OBJECTIVE: To explore the onset and molecular mechanism of resistance to the antimalarial disease-modifying antirheumatic drug (DMARD) chloroquine (CQ) in human CEM T cells.
METHODS: Human CEM cells were used as an in vitro model system to study the development of CQ resistance by growing cells in stepwise increasing concentrations of CQ.
RESULTS: Over a period of 6 months, CEM cell lines developed 4-5-fold resistance to CQ. CQ resistance was associated with the specific overexpression of multidrug resistance-associated protein 1 (MRP-1), an ATP-driven drug efflux pump. This was illustrated by 1) overexpression of MRP-1 by Western blotting and 2) the complete reversal of CQ resistance by the MRP-1 transport inhibitors MK571 and probenecid. Importantly, CQ-resistant CEM cells retained full sensitivity to other DMARDs, including methotrexate, leflunomide, cyclosporin A, and sulfasalazine, but exhibited a high level of cross-resistance (>1,000-fold) to the glucocorticoid dexamethasone. The mechanistic basis for the latter was associated with aberrant signaling via the cAMP-protein kinase A pathway, since the cAMP-inducing agent forskolin reversed dexamethasone resistance. Finally, CQ-resistant CEM cells displayed a markedly reduced capacity to release proinflammatory cytokines (tumor necrosis factor alpha) and chemokines (interleukin-8).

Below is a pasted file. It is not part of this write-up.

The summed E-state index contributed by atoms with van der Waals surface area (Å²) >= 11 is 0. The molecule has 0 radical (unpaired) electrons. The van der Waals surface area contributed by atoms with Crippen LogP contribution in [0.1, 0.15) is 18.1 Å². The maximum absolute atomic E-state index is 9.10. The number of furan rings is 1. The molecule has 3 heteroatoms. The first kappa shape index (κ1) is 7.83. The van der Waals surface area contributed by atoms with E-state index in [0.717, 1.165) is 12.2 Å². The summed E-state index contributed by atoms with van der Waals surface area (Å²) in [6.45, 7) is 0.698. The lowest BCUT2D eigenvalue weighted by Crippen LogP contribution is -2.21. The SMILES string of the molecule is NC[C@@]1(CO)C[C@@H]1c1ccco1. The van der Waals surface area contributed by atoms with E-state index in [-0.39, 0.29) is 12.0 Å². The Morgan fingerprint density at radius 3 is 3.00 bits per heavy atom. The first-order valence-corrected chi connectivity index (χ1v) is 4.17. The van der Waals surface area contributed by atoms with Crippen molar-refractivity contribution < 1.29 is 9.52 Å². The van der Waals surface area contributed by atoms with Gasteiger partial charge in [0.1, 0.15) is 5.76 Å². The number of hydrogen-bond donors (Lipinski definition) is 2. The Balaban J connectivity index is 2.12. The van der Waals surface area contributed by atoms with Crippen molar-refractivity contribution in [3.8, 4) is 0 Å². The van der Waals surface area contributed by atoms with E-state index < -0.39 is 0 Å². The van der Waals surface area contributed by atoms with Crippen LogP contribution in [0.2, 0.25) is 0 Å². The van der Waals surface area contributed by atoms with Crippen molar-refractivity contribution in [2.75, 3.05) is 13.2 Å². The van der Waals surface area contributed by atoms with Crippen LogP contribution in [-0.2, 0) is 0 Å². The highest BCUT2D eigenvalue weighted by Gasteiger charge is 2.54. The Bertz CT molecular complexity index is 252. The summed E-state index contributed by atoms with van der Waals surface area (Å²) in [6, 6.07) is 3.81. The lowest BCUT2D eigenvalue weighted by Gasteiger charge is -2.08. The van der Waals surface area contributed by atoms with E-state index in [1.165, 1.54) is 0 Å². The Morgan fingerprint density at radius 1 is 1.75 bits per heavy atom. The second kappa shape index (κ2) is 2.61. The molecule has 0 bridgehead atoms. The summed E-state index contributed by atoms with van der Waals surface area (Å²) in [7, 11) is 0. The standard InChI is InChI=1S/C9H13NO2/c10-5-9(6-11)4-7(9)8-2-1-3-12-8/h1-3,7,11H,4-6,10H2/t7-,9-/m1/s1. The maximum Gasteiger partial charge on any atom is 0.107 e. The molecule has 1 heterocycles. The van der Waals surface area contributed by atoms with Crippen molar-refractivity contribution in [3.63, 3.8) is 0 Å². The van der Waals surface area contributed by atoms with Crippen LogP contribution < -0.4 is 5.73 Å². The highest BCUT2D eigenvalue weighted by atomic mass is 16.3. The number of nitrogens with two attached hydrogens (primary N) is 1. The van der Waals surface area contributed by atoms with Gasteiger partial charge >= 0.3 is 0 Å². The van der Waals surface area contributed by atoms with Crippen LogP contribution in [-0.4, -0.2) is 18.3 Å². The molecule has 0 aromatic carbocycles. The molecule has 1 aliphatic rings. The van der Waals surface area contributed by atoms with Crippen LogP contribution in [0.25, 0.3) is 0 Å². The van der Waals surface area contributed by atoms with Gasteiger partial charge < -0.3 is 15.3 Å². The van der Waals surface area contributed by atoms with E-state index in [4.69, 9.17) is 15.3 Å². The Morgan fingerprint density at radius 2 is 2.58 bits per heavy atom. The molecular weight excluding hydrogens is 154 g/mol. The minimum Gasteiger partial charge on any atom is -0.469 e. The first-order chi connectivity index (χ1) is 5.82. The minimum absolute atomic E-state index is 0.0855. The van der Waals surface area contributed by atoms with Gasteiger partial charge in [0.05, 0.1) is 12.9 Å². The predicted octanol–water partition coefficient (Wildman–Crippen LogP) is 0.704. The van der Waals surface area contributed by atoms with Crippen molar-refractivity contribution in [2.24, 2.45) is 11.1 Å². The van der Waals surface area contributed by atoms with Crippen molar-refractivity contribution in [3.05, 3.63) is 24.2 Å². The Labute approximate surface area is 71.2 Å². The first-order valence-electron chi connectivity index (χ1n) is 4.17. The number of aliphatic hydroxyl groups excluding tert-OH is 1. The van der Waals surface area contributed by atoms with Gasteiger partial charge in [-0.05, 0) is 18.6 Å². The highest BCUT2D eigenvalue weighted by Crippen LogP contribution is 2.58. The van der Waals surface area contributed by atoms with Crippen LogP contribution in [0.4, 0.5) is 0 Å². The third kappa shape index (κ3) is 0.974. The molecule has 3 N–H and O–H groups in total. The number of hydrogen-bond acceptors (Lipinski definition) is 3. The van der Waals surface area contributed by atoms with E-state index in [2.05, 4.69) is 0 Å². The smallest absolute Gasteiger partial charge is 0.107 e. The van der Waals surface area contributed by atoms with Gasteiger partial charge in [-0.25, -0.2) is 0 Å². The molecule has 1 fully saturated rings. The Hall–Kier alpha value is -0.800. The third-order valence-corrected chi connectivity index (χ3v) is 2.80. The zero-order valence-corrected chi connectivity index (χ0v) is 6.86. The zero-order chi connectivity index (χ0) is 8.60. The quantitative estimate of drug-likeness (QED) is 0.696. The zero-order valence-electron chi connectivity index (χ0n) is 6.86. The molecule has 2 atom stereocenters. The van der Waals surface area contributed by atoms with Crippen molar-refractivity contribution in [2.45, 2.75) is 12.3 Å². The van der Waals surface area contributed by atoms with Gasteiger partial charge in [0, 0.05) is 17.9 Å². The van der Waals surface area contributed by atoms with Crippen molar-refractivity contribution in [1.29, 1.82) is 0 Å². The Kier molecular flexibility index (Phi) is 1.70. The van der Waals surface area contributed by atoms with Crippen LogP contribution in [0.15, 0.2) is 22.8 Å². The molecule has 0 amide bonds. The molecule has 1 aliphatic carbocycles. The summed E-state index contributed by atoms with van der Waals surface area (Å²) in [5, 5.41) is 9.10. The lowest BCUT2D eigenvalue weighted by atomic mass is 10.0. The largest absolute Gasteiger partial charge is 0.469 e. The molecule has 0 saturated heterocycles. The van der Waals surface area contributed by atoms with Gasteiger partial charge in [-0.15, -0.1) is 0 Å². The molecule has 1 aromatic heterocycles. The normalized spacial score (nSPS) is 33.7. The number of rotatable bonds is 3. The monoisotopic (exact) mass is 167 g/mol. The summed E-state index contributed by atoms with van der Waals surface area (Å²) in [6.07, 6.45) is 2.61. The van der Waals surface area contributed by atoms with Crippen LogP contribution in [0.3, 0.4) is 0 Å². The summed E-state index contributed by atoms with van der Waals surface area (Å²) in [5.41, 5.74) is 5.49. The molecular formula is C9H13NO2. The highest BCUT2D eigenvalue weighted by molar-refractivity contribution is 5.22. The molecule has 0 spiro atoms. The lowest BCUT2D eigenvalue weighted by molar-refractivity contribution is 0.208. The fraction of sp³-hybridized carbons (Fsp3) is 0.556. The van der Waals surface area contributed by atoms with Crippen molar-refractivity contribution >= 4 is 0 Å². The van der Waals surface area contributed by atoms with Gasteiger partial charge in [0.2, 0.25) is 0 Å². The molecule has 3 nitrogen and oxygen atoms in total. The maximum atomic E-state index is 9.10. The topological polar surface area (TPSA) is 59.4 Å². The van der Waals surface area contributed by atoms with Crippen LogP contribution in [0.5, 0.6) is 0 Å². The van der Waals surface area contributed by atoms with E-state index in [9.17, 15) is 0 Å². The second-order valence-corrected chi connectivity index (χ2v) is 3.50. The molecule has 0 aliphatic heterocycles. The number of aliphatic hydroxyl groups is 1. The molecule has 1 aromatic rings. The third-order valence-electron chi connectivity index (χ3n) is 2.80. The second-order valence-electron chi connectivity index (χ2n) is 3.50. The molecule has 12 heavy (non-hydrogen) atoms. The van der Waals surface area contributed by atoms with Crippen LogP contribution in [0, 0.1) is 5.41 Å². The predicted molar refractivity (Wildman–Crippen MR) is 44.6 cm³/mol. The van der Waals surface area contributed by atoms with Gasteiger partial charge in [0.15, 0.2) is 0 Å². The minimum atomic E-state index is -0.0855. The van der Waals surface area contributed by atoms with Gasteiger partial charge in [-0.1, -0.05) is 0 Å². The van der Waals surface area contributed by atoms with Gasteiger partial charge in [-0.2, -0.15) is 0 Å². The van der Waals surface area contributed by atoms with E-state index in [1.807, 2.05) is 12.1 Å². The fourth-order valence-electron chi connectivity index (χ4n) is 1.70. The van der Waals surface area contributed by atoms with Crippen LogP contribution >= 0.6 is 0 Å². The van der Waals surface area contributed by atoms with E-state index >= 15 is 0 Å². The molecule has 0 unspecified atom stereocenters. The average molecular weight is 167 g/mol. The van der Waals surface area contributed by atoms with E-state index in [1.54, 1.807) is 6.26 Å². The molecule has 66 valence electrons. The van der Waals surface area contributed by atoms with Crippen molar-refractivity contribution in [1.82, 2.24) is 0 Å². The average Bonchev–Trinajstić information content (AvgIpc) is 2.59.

CONCLUSION: Induction of overexpression of the multidrug resistance efflux transporter MRP-1 can emerge after long-term exposure to CQ and results in CQ resistance and collateral resistance to dexamethasone. These findings warrant further detailed investigations into the possible role of MRP-1 and other members of the superfamily of drug efflux pumps in diminishing the efficacy of DMARDs in rheumatoid arthritis treatment.